domain = {bL, bR} = {eps, 16};
lhs = λ y[x] /. First@Solve[neweq2, \[Lambda]]
bcL = y'[bL] == 0;
bcR = y[bR] == 0;

points = 300;
grid = Array[# &, points, domain];
(*Definition of pdetoae is not included in this post,please find it in the link above.*)

ptoafunc = pdetoae[y[x], grid, 2];
ae = ptoafunc[lhs];
aebcL = Solve[ptoafunc@bcL, y[bL]][[1]]
aebcR = Solve[ptoafunc@bcR, y[bR]][[1]]
delete = #[[2 ;; -2]] &;
aewithbc = delete@ae /. aebcL /. aebcR;

{b, mat} = CoefficientArrays @@ ({aewithbc, y /@ grid // delete} /. eps -> 0);
ListLinePlot[Eigenvectors[N[mat], -1], PlotRange -> All]

I think this approach is a bit easier to understand.

  • $\begingroup$ This sounds to make sense. My question is: for what reason implicit B.C. prevails over the wrong B.C. imposed by the matrix form? Why is this contradiction just insignificant? BTW, to analyse behavior at $x\rightarrow 0$, is it correct to say $y'=0$ for something like $y'+\frac{l}{x}y+f(x)y=\lambda y$ when $l=0$ and $f(0)$ is finite? $\endgroup$
    – xiaohuamao
    Jan 12 '18 at 8:28
  • $\begingroup$ Sadly I can't think out an explanation for the first question at the moment. As to the last question, the answer is no. Just repeat our analysis above: y'[x] + l/x y[x] + f[x] y[x] == \[Lambda] y[x] /. l -> 0/.x->0 gives f[0] y[0] + Derivative[1][y][0] == \[Lambda] y[0] so there's no implicit b.c. in this case. A simple counter example: test = y'[x] + l/x y[x] + f[x] y[x] == \[Lambda] y[x] /. l -> 0 /. f -> (0 &);D[DSolve[test, y[x], x], x] /. x -> 0 $\endgroup$
    – xzczd
    Jan 12 '18 at 9:53
  • $\begingroup$ Thanks a lot for the extra solution. Have you used this to solve some eigenvalue problem of several coupled ode or pde? (Just would like to learn some code example if you've ever shown somewhere.) Will it be very different for pde? $\qquad$ What I actually want to study is a few coupled 1D ode and a few coupled 2D pde with periodic b.c. in one direction. $\endgroup$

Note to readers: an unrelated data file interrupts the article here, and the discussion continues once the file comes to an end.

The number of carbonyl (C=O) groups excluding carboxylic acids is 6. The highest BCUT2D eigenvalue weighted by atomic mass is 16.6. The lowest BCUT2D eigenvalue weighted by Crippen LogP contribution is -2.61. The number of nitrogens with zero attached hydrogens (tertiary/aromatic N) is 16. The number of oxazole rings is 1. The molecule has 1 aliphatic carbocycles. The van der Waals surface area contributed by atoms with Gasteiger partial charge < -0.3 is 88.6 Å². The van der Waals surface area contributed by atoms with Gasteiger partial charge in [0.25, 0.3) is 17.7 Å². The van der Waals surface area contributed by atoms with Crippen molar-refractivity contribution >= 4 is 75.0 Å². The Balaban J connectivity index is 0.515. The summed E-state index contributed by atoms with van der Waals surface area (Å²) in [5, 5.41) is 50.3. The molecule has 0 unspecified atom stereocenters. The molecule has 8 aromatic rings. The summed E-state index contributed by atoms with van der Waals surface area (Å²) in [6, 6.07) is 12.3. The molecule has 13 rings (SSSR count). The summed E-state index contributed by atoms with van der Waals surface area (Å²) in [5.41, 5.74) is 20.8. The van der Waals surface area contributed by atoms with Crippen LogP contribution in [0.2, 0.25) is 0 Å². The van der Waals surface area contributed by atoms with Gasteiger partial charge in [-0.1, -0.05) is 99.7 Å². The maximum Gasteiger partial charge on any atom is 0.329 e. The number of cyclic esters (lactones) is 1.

– xiaohuamao
    Jan 12 '18 at 10:58
  • $\begingroup$ This is the first time I used pdetoae for eigenvalue problem (you see this type of problem is relatively infrequent in this site, and to be honest I'm not quite familiar with it), but I think the solving process won't be that different from solving ODE/PDE. (The only extra step seems to be transforming the equation(s) to $Lu=\lambda u$ form and take the left part. ) (Update: Oh I forgot I used to write this answer: mathematica.stackexchange.com/a/128275/1871 This method is more efficient than the one above, but less flexible and a bit harder to understand. ) $\endgroup$
    – xzczd
    Jan 12 '18 at 12:42
  • $\begingroup$ Thanks for the link. I found that in your code, replacing the left b.c. $y'(0)=0$ by $y(0)=\textbf{any value including 0}$ also works well if only we set eps nonzero but vanishingly small to avoid singularity, which reassures the 1st point I noted in the post. This crazily reminds me of the $\epsilon$-$\delta$ language of limit, which is actually the 1st part of my tentative understanding of why the wrong $y(0)=0$ in the naive FDM works. $\endgroup$
    – xiaohuamao
    Jan 13 '18 at 9:03

Your matrix is not properly constructed. Your "boundary condition" is $f[x]/h=0$, where $h$ is a grid step.

  • $\begingroup$ You caught some point and can take a look at these answers. But my actual question is why it still gives correct solutions. I cannot see the direct reason for this in those answers from that link. Any comment or suggestion is welcome. $\endgroup$
    – xiaohuamao
    Mar 19 '18 at 3:16
  • $\begingroup$ @xiaohuamiao I’m focusing your attention on the fact that there is no differential equation with any boundary conditions that lead to the matrix you use. It’s not "naive", it’s wrong. $\endgroup$ Mar 19 '18 at 17:07